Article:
Searching over 5,500,000 cases.


searching
Buy This Entire Record For $7.95

Download the entire decision to receive the complete text, official citation,
docket number, dissents and concurrences, and footnotes for this case.

Learn more about what you receive with purchase of this case.

United States v. Wijegoonaratna

United States Court of Appeals, Ninth Circuit

April 26, 2019

United States of America, Plaintiff-Appellee,
v.
Sri Wijegoonaratna, AKA Dr. J, Defendant-Appellant.

          Argued and Submitted February 5, 2019 Pasadena, California

          Appeal from the United States District Court for the Central District of California S. James Otero, District Judge, Presiding D.C. No. 2:14-cr-00512-SJO-VAP-3

          Alyssa D. Bell (argued), Anya J. Goldstein, and Reuven L. Cohen, Cohen Williams LLP, Los Angeles, California, for Defendant-Appellant.

          Steven M. Arkow (argued), Assistant United States Attorney; Lawrence S. Middleton, Chief, Criminal Division; Nicola T. Hanna, United States Attorney, Los Angeles, California; for Plaintiff-Appellee.

          Before: Ronald M. Gould, Jacqueline H. Nguyen, and John B. Owens, Circuit Judges.

         SUMMARY[*]

         Criminal Law

         The panel affirmed a conviction for seven counts of health care fraud, affirmed in part and vacated in part the sentence, and remanded, in a case in which the defendant, a physician, and others affiliated with California Hospice Care fraudulently billed Medicare and Medi-Cal for hospice care given to patients who had been falsely certified as terminally ill.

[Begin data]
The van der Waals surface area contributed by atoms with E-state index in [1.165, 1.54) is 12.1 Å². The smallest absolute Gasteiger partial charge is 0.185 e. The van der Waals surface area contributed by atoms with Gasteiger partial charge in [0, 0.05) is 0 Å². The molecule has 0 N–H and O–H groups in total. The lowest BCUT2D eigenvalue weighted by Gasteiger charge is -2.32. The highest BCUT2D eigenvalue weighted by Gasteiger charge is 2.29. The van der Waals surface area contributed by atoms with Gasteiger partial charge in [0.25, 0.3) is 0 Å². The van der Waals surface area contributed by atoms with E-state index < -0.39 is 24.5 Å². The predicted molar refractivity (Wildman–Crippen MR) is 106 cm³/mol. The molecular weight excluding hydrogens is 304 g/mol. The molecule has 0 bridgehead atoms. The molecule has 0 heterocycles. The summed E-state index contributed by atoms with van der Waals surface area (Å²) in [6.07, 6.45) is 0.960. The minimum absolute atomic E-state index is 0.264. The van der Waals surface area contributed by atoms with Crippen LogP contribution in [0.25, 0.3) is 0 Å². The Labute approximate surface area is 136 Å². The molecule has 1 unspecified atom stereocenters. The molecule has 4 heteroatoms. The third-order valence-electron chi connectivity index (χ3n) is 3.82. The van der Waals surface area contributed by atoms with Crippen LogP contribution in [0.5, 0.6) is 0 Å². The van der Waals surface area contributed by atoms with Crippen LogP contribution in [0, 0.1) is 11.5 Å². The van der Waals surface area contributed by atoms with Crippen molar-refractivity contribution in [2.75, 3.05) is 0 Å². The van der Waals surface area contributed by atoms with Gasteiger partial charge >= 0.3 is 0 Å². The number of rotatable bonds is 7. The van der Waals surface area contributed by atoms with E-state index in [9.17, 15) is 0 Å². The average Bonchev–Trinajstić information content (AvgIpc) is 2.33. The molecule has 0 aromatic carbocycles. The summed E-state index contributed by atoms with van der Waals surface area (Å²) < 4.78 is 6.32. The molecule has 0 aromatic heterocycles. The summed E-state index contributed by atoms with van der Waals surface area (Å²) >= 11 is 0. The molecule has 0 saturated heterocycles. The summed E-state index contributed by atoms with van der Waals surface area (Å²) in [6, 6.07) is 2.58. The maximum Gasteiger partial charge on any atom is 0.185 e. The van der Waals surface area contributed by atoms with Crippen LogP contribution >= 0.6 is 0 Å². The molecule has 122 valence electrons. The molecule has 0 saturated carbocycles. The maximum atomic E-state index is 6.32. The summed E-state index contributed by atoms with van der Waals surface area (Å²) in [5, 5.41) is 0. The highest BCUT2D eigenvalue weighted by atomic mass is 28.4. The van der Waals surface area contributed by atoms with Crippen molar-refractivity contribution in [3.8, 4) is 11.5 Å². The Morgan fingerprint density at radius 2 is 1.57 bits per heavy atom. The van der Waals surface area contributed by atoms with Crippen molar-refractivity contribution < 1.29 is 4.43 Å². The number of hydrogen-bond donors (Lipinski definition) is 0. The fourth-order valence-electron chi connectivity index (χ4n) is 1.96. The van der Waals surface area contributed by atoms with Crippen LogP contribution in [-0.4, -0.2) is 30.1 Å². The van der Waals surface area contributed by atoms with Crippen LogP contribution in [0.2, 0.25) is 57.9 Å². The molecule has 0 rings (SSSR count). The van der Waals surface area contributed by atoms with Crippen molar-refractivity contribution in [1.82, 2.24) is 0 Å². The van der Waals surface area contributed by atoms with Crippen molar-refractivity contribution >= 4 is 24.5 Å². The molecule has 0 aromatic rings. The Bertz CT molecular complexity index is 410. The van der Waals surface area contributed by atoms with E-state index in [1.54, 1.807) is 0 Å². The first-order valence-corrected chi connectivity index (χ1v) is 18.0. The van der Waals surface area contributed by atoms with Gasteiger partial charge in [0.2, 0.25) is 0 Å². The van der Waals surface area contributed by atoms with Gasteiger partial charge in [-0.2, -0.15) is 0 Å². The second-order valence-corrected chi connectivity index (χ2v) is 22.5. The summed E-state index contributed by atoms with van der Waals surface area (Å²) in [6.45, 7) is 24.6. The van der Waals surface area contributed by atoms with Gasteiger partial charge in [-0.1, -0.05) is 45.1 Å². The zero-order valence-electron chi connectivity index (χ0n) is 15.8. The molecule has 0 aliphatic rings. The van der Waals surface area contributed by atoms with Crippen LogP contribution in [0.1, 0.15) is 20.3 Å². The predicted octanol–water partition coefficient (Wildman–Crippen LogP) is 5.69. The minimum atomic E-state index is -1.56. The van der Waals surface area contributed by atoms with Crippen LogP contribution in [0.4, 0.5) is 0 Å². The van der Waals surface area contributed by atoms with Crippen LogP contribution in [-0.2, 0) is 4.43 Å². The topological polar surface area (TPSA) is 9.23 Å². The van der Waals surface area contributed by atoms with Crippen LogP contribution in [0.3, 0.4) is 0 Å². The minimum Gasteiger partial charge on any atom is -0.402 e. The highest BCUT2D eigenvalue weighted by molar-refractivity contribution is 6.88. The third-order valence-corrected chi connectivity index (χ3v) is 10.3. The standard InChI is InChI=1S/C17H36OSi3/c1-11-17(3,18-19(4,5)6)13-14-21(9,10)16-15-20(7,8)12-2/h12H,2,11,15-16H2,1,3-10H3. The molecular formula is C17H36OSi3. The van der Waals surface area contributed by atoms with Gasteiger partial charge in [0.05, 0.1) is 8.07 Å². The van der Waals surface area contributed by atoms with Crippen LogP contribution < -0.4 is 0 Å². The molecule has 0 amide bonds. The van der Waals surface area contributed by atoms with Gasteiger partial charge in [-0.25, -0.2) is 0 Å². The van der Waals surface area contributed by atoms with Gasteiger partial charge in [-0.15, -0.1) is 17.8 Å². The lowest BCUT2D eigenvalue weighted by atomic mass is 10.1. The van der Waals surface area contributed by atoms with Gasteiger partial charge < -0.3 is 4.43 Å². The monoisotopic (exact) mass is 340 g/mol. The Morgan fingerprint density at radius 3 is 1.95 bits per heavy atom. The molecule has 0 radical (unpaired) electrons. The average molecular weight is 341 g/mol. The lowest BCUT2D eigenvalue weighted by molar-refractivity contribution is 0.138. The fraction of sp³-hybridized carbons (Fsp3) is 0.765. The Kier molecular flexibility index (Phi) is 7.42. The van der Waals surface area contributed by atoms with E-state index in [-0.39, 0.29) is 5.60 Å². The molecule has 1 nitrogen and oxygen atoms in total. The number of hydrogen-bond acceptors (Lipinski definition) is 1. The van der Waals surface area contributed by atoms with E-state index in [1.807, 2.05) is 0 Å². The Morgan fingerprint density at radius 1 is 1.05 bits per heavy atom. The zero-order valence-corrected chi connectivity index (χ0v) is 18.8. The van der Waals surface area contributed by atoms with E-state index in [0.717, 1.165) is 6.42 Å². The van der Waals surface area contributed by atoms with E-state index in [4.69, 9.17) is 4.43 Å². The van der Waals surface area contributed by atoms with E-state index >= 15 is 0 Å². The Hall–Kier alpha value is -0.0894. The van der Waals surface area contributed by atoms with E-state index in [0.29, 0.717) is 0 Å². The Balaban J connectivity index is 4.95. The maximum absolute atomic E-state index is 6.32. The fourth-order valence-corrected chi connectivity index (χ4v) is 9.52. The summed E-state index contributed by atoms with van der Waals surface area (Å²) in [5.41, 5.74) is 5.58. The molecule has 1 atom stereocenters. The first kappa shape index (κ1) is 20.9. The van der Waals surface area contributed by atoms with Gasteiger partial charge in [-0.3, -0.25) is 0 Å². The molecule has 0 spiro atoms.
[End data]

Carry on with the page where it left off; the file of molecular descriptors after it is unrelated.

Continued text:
Affirming the conviction, the panel held that the district court did not err in overruling the defendant's objection to the prosecutor's statement during closing argument that office staff who completed a patient intake form copied the defendant's assessment.

         The panel rejected the defendant's contention that the district court, at sentencing, did not make Fed. R. Crim. P. 32's required factual findings on a disputed loss calculation.

         The panel held that sufficient evidence supports the district court's finding that the defendant intended the loss amounts underlying his sentencing enhancements.

         The panel held that the district court did not plainly err in applying an enhancement pursuant to 18 U.S.C. § 3147 and U.S.S.G. § 3C1.3 for committing a crime while on supervised release, where the defendant - whose counts of conviction concerned conduct before he went on pretrial release - continued the same course of conduct after his pretrial release began.

         Reviewing de novo, the panel held that because the government charged the defendant with multiple counts rather than a single continuing offense, the district court violated the ex post facto clause by sentencing him under the 2016 Sentencing Guidelines Manual on the six counts arising from conduct that occurred before the Guidelines Manual revision.

          OPINION

          GOULD, Circuit Judge:

         Defendant Sri Wijegoonaratna appeals his jury conviction and sentence for seven counts of health care fraud in violation of 18 U.S.C. § 1347. We affirm Wijegoonaratna's conviction, and we affirm in part and vacate and remand in part his sentence.